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UBICC, the Ubiquitous Computing and Communication Journal [ISSN 1992-8424], is an international scientific and educational organization dedicated to advancing the arts, sciences, and applications of information technology. With a world-wide membership, UBICC is a leading resource for computing professionals and students working in the various fields of Information Technology, and for interpreting the impact of information technology on society.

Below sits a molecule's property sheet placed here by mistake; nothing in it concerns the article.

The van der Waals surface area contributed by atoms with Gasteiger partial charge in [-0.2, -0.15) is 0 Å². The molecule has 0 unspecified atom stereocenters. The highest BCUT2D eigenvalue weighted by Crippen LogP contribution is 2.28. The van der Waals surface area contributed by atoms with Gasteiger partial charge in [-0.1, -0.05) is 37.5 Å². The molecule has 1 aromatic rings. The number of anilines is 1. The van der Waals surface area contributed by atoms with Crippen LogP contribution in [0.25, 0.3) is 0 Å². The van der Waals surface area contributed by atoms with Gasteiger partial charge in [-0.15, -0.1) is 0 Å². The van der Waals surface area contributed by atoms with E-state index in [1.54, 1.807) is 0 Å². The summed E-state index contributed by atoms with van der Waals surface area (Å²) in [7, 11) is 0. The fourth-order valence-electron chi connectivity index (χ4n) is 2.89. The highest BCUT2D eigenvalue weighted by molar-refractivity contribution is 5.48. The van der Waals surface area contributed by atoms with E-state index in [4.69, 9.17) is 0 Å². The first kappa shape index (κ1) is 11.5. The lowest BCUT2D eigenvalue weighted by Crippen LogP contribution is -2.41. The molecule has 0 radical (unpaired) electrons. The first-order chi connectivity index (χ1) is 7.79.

Special Issue on ICIT 2009 Conference - Bioinformatics and Image INTEGRATING BIOMEDICAL ONTOLOGIES – OBR-SCOLIO ONTOLOGY Vanja Luković Information technology Danijela Milošević Information technology Goran Devedžić Information technology ABSTRACT This paper analyses a broad scope of research papers dealing with the process of integrating biomedical ontology with the FMA reference ontology. Namely, we want to investigate the capability of this process appliance in development of the OBR-Scolio application ontology for the pathology domain of spine, rather the scoliosis domen. Such ontology is one of the many objectives in the realization of the project named: “Ontological modeling in bioengineering” in the domain of orthopedics and physical medicine. Keywords: Biomedical ontology, Formal ontology, Reference ontology, Application ontology 1 INTRODUCTION ontology, forming this way FMA-RadLex application radiology ontology. This described Biomedical ontologies are being developed in process is then utilized for forming the OBR-Scolio ever growing numbers, but there is too little application ontology for the pathology domain of attention paid for ontology alignment and spine (scoliosis domen) from the OBR reference integration, in other that results already obtained by ontology. the one terminology based application ontology can be utilized in other similar application ontologies. 2 BFO ONTOLOGY No scientific advance can be obtained with the horizontally integration between two application BFO  is a formal, top-level ontology which is ontologies, although vertical integration between based on tested principles for ontology ontologies in all categories is needed . In this construction. BFO consists of the SPAN and SNAP way formal, top level ontologies should provide the ontologies. The SPAN ontology relates to validated framework for reference ontologies, occurrents, processing entities (events, actions, which represent the domains of reality studied by procedures, happenings) which unfold over an the basic biomedical sciences. The latter should interval of time. The complementary SNAP then in turn provide the scientifically tested ontology relates to continuants, the participants in framework for a variety of terminology-based such processes, which are entities that endure over ontologies developed for specific application the time, during the period of their existence. purposes. Anatomy is a science that studies biological In this paper according to , we denote how continuants, while physiology studies biological the process of vertical integration of the FMA occurrents. Pathology, on the other hand, is (Foundational Model of Anatomy) reference concerned with structural alterations of biological ontology  with the BFO (Basic Formal continuants and with perturbations of biological Ontology) top-level ontology  can support the occurrents which together are manifested as process of horizontal integration of the two diseases. Moreover, BFO draws distinctions also reference ontologies: PRO (Physiology Reference between instances and universals and specifies Ontology)  and PathRO (Pathology Reference relations which link them. Ontology), forming accordingly the new reference ontology OBR (Ontology of Biomedical Reality), 3. FMA ONTOLOGY which is therefore federation of the three independent reference ontologies which range over The FMA  is reference ontology for anatomy, the domains of anatomy, physiology and pathology. which according independent evaluations satisfies Moreover according to , we denote the fundamental requirements for ontological process of vertical integration of the RadLex representation of human anatomy [6, 7]. radiology terminology with the FMA reference UbiCC Journal - Volume 4 No. 3 664 Special Issue on ICIT 2009 Conference - Bioinformatics and Image Hence, the domain of the FMA is anatomy of pathological entity. The class Material anatomical the idealized human body. FMA uses the hierarchy entity is subdivided into classes: Anatomical of classes of anatomical entities (anatomical structure and Portion of canonical body substance, universals) which exist in reality through their on the basis of the possession or non-possession of instances. The root of the FMA’s anatomy inherent 3D shape. Within the class anatomical taxonomy (AT) is Anatomical entity and its structure OBR ontology make a distinction between dominant class is Anatomical structure. Anatomical canonical anatomical structures, which exist in the structure is defined as a material entity which has idealized organism, and variant anatomical its own inherent 3D shape and which has been structures, which result from an altered expression generated by the coordinated expression of the pattern of normal structural genes, without health organism’s own structural genes. This class related consequences for the organism. The class includes material objects that range in size and Material pathological entity is subdivided into complexity from biological macromolecules to classes: Pathological structure and Portion of whole organisms. The dominant role of Anatomical pathological body substance, on the basis of the structure is reflected by the fact that non-material possession or non-possession of inherent 3D shape, physical anatomical entities (spaces, surfaces, lines too. Pathological structures are result from an and points) and body are conceptualized in the altered expression pattern of normal structural FMA, in terms of their relationship to anatomical genes, with negative health consequences for the structures. organism. The class Dependent organismal continuant is 4. OBR ONTOLOGY subdivided into classes: Immaterial anatomical continuant, Immaterial pathological continuant and Physiological continuant. Although the existence of immaterial anatomical and pathological spaces and surfaces and anatomical lines and points depends on corresponding independent continuant entities, they are dependent continuants. Besides them classes: Function, Physiological state and Physiological role and classes: Malfunction, Pathological state and Pathological role also belongs to Dependent organismal continuant, because their entities do not exist without corresponding independent continuant entities. Functions are certain sorts of potentials of Figure 1. Ontology of Biomedical Reality OBR independent anatomical continuants for engagement and participation in one or more The root of OBR is the universal Biological processes through which the potential becomes entity (Fig. 1). A distinction is then drawn between realized. Тhe function is a continuant, since it the classes: Biological continuant and Biological endures through time and exists even during those occurrent, the definitions of which are inherited times when it is not being realized. from BFO . The class Biological continuant is Whether or not a function becomes realized subdivided into classes: Оrganismal continuant, depends on the physiological or pathological state which includes entities that range over single of the associated independent anatomical organisms and their parts and Extra-organismal continuant. Thereat, physiological and pathological continuant, which includes entities that range over state is a certain enduring constellation of values of aggregates of organisms. Accordingly, the class an independent continuant’s aggregate physical Biological occurrent is subdivided into classes: properties. These physical properties are Оrganismal occurent and Extra-organismal represented in the Ontology of Physical Attributes occurent, which include processes associated with (OPA), which provides the values for the physical single organisms and their parts i.e. processes properties of organismal continuants. Namely, the associated with aggregates of organisms. states of these continuants can be specified in terms The class Organismal continuant is subdivided of specific ranges of attribute values. into classes: Independent organismal continuant The independent continuants that participate in and Dependent organismal continuant. a physiological or pathological process may play Extrapolating from the FMA’s principles, different roles in the process (e.g. as agent, co- Independent organismal continuants have mass and factor, catalyst, etc.). Such a process may transform are material, whereas Dependent organismal one state into another (for example a physiological continuant are immaterial and do not have mass. into another physiological, or into a pathological OBR ontology distinguishes anatomical state). (normal) from pathological (abnormal) material The class Organismal occurent is subdivided entities. Accordingly, the class Independent into classes: Physiological process and organismal continuant is subdivided into classes: Pathological process. Physiological process Material anatomical entity and Material courses transformations of one physiological state UbiCC Journal - Volume 4 No. 3 665 Special Issue on ICIT 2009 Conference - Bioinformatics and Image into another physiological state, whereas 6. DERIVATION THE FMA-RADLEX pathological process courses transformation of a APPLICATION ONTOLOGY physiological state into a pathological state or one pathological state into another pathological state. The relative balance of these processes results either in the maintenance of health or in the pathogenesis of material pathological entities, and thus in the establishment and progression of diseases. Transformation of a pathological state into a physiological, manifest as healing or recovery from a disease, comes about through physiological processes that successfully compete with and ultimately replace pathological processes, namely function is restored. Processes are extended not only in time but also in space by virtue of the nature of their participants. 5. RADLEX TERMINOLOGY The Radiological Society of North America Figure 3: FMA-RadLex (right) derived from the (RSNA) developed a publicly available FMA (left) terminology, RadLex , to provide a uniform standard for all radiology-related information. Terms relating to anatomy are represented in the RadLex terminology is organized into a hierarchy RadLex terminology category Anatomic location, (Fig. 2) and subsumes over 7400 terms organized in which corresponds to the category Anatomical 9 main categories or types with RadLex term as the entity, used by other disciplines of biomedicine. root. However RadLex terminology does not yet This is not radiology image entity, yet the entity have a principled ontological framework  for that exists in the reality. Anatomic location is these three reasons: therefore renamed as the FMA root term Anatomical entity (Fig. 3). For the image findings 1) being term-oriented, RadLex currently representing radiology images entities the separate ignores the entities to which its terms ontology should be created. project; Application ontology from the FMA can be 2) the lack of a taxonomy grounded in derived either by: biomedical reality; 1. Obtaining an entire copy of the FMA and 3) the ambiguity and mixing of relations pruning the ontology down to the required (such as is_a, part_of, contained_in) specifications - de novo construction. represented by the links between the nodes 2. Mapping the existing terminology project to of the term hierarchy (Fig. 2). the FMA, carving out the ontology around the mappings and finally incorporating the In the next section, according  is described derivatives into the existing terminology how a portion of reference ontology, such as the project. FMA, can be adopted to lend application ontology The latter method was applied in constructing in which all challenges mentioned above are the anatomy application ontology for RadLex . resolved. Hence, high level RadLex terms are first mapped to the corresponding FMA terms, and then their corresponding FMA super-types are imported into the RadLex taxonomy. After that, other terms at different levels of the RadLex tree are mapped to the corresponding FMA terms, and then their corresponding FMA super-types are imported into the RadLex taxonomy super-types. In RadLex anatomy taxonomy the highest level parents of the imported super-types of the FMA are incorporating, as well: Anatomical structure which subsumes 3-D objects that have inherent shape, e.g. body, organ system, and organ, and Immaterial anatomical entity which encompasses types that have no mass property, such as: anatomical space, anatomical Figure 2. RadLex hierarchy in Protégé surface, anatomical line and anatomical point. Hence, this conclusion can be divided: the operation of construction the same ontology via the UbiCC Journal - Volume 4 No. 3 666 Special Issue on ICIT 2009 Conference - Bioinformatics and Image de novo approach, would involve a series of The hierarchical tree of the OBR ontology deletion and addition of links (Figure 3, left) from class Pathological structure and also its subclasses: the FMA reference ontology. For example, the is_a Subdivision of pathological organ system, link of the class Anatomical structure is deleted Subdivision of pathological skeletal system and from Material anatomical entity and then added Subdivision of pathological axial skeletal system, directly to Anatomical entity. Both Physical from which all subclasses which are not relevant anatomical entity and Material anatomical entity for the pathological domen of spine are deleted, are are then deleted from the FMA taxonomy. Beside illustrated in Fig. 5, Fig. 6, Fig. 7 and Fig. 8. that, FMA types representing microscopic entities which are not relevant to radiology such as Cell, Cardinal cell part, Biological macromolecule, Cardinal tissue part, are also deleted from Anatomical structure. These operations can be carried out in all levels of the hierarchical tree. 7. DERIVATION OF THE OBR-SCOLIO APPLICATION ONTOLOGY In constructing the OBR-Scolio application ontology for the pathology domain of spine (scoliosis domen) from the OBR reference ontology the de novo method was applied (Figure 4). All the classes which are not relevant to the pathology domain of spine, such as: Matherial anatomical entity, Immaterial anatomical continuant, Physiological continuant, Extra–Organismal continuant, Biological occurent and also theirs relevant subclasses are deleted from the Figure 5: Subclasses of the Pathological hierarchical tree of the OBR reference ontology. structure class Figure 6: Subclasses of the Subdivision of pathological organ system class Figure 4: OBR-Scolio application ontology derived from the OBR reference ontology UbiCC Journal - Volume 4 No. 3 667 Special Issue on ICIT 2009 Conference - Bioinformatics and Image OBR-Scolio application ontology in the pathology domain of spine (scoliosis), which is one of the many objectives in the realization of the project named: “Ontological modeling in bioengineering 1 ” in the domain of orthopedics and physical medicine. 8. REFERENCES  Cornelius Rosse, MD, DSc, Anand Kumar, MD,PhD, Jose LV Mejino Jr, MD, Daniel L Cook, MD, PhD, Landon T Detwiler, Barry Smith, PhD: A Strategy for Improving and Integrating Biomedical Ontologies, AMIA Annu Symp Proc. (2005), pp. 639-643.  http://www.loucnr.it/DOLCE.html  Grenon P, Smith B, Goldberg L: Biodynamic ontology: applying BFO in the biomedical domain, In DM Pisanelli (ed.), Ontologies in Medicine, Amsterdam: IOS Press, 2004,20-38.  Open Biomedical Ontologies: Figure 7: Subclasses of the Subdivision of http://obo.sourceforge.net/ pathological skeletal system class  Rosse C, Mejino JLV Jr.: A reference ontology for biomedical informatics: the Foundational Model of Anatomy, J Biomed Inform, 2003 Dec; 36(6):478-500.  Smith B, Köhler J, Kumar A.: On the application of formal principles to life science data: A case study in the Gene Ontology, DILS 2004: Data Integration in the Life Sciences. 2004; 124- Figure 8: Subclasses of the Subdivision of 139. pathological axial skeletal system class  Zhang S, Bodenreider O.: Law and order: Ultimately, in the Fig. 9 all subclasses of the Assessing and enforcing compliance with Pathological vertebral column class are illustrated. ontological modelling principles, Computers in Biology and Medicine 2005: in press.  Cook DL, Mejino JLV, Rosse C.: Evolution of a Foundational Model of Physiology: Symbolic representation for functional bioinformatics, Medinfo 2004; 2004:336-340.  Jose L.V. Mejino Jr, Daniel L. Rubin, and James F. Brinkley: FMA-RadLex: An Application Ontology of Radiological Anatomy derived from Figure 9: Subclasses of the Subdivision of the Foundational Model of Anatomy Reference pathological vertebral column class Ontology, Proceedings AMIA Symposium 2008: Page 465-469. ACKNOWLEDGEMENT  Rosse C, Mejino JLV 2007: The Foundational By vertical integration of the FMA reference Model of Anatomy Ontology, in: Burger A, ontology with the BFO top-level ontology the Davidson D, Baldock R. (eds.), Anatomy process of horizontal integration of the two reference ontologies: PRO and PathRO is supported, forming accordingly the new reference 1 ontology OBR, which range over the domains of “Ontological modeling in bioengineering”, Project anatomy, physiology and pathology. This ontology funded by national Ministry of science, Faculty of can be successfully applied in development of the mechanical engineering, University of Kragujevac, Serbia (2008-2010) UbiCC Journal - Volume 4 No. 3 668 Special Issue on ICIT 2009 Conference - Bioinformatics and Image Ontologies for Bioinformatics: Principles and  Rubin DL 2007: Creating and curating a Practice, pp 59-117, New York: Springer. terminology for Radiology: Ontology Modeling and Analysis, J Digit Imaging.  Online аvailable at: http://www.rsna.org/radlex.  Marwede D, Fielding M and Kahn T. 2007 RadiO: A Prototype Application Ontology for  Langlotz CP: RadLex 2006. a new method for Radiology Reporting Tasks, Proc AMIA 2007, indexing online educational materials, Chicago. IL, pp 513-517. Radiographics 26:1595–1597.  FMA Online аvailable at: http://fma.biostr.washington.edu. UbiCC Journal - Volume 4 No. 3 669